One afternoon in Paris in 1895, a young secretary at the Gaumont Film Company attended a private screening put on by the Lumière brothers to demonstrate the Cinématographe, a camera and projector that paved the way for motion pictures. The audience was delighted by moving images of trains, oceans, and people bustling about on busy Parisian streets.

But that young secretary — Alice Guy-Blaché — thought more could be done with this new invention. She loved theater and knew her way around a camera, so she started experimenting.

Pamela Green is the director of a recent film about Guy-Blaché called Be Natural: The Untold Story of Alice Guy-Blache. She says Guy-Blaché changed the course of cinema. "She came up with content just to show what you can do with the technology. But she weaved in storytelling, which was very fresh and new at the time and set up certain grammar points that we use today in cinema. That hasn't changed. It's just evolved," said Green, who is based in Los Angeles.

The film chronicles Guy-Blaché's life as probably the first female filmmaker and one of the first to write, direct, and produce a narrative film. Jodie Foster, a fluent French speaker, narrates Be Natural, which also features numerous interviews with Hollywood notables like Ava DuVernay and Geena Davis.

Guy-Blaché was born in Paris after her parents moved there from Chile in the mid-1800s. After her father died, Guy-Blaché applied for a job at the Gaumont film studio. She needed to work to support herself and her mother. She had no idea at the time how important that job would be or how her humble roots would connect with audiences.

"And I think that's what's really special about her, is being able to create relatability and have universal stories that still stand the test of time," Green said.

Guy-Blaché went on to direct thousands of films over a 20-year career. Her first was the popular movie The Cabbage Fairy. The short film (it's under a minute) features a young woman pulling babies from a fantasy cabbage patch. It "references a folk tale regarding the origin of babies, not unlike the delivery stork, and predates Cabbage Patch dolls by about 80 years," a YouTube page featuring the movie says.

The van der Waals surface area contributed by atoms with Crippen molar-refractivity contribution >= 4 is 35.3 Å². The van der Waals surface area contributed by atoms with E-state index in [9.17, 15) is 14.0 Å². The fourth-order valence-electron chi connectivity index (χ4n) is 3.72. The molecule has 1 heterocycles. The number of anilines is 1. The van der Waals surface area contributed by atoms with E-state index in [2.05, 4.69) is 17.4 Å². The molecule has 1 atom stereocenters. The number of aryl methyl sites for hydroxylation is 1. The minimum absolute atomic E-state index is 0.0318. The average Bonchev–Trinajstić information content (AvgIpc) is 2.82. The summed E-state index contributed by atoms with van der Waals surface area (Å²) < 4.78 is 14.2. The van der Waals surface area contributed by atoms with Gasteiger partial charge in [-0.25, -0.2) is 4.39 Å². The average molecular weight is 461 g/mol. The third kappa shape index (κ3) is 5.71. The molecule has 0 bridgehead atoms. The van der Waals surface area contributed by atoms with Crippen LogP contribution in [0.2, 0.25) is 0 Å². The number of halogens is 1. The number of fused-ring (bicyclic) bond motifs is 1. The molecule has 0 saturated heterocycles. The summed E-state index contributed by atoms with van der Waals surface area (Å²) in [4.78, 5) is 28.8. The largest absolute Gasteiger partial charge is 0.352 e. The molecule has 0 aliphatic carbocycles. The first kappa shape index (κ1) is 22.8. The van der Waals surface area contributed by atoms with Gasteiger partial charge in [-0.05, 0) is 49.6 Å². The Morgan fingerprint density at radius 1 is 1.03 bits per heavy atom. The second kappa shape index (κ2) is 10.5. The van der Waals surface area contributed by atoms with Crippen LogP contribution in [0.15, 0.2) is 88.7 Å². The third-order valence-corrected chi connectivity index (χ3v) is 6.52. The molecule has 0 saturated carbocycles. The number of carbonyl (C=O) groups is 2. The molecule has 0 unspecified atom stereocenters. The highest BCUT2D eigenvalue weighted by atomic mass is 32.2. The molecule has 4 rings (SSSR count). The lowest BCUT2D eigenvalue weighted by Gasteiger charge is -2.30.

Guy-Blaché pioneered film techniques like the close-up and hand-tinted color, and she used synchronized sound with a device called a Chronophone, which was invented by Léon Gaumont in 1902.

But Green says it's not just her technical achievements that made her career extraordinary. The profound subject matter she tackled in some of her later works still resonates today. Guy-Blaché made films about religion, feminism, and anti-Semitism and was one of the first directors to employ an all African American cast. "And she really took social issues to the limit. And I think she got away with it because she did it through this medium that nobody took seriously, so she could express herself that way," Green said.

Guy-Blaché wrote and directed The Making of an American Citizen, which dates to 1912. It portrays an immigrant couple moving from Eastern Europe to the United States and a husband who had to "deal with his Old World patriarchal values," Green said, quoting Guy-Blaché. Remember, this was a film shown before women even had the right to vote. Guy-Blaché also directed a film about Margaret Sanger, the founder of the organization that eventually evolved into Planned Parenthood.

Pamela Smoluchowski is the director of the Minneapolis St. Paul International Film Festival, which recently featured Be Natural. She says Guy-Blaché's films were radical.

"They're so full of courage, but they're also so full of humor. And so, she can tackle these topics that nobody else is really talking about in any kind of depth at the time — and we hardly ever do at this point — with such, kind of, luminosity," said Smoluchowski at a screening of the film.

Before Be Natural, Guy-Blaché had been largely forgotten. Many of the Hollywood personalities interviewed in Green's documentary admitted they had never heard of her. She made hundreds of films throughout her 20-year career, but a lot of them were lost, and some were even wrongly credited to male filmmakers. So, when Green set out to make this documentary, she wanted to set the record straight and to advance Guy-Blaché's story.

"I wanted to find new material because I felt that that would validate some of the points that were missing about her — as a person, and her as an artist, and a filmmaker, as a whole as a creator,"said Green.

To do so, Green says, she became a detective. For starters, she used Guy-Blaché's address book, housed at the Museum of Modern Art in New York, to track down the relatives of people listed. Green also talked with curators at several museums — one of whom had a recording of a conversation with Guy-Blaché's daughter. The film shows Green breathlessly trying to get tapes of that conversation turned into digital files.

She says that over the years, male film critics largely left Guy-Blaché out of the history books. She wanted to change that. It took her a decade to make the documentary, but she kept on going.

This article originally appeared at PRI's The World.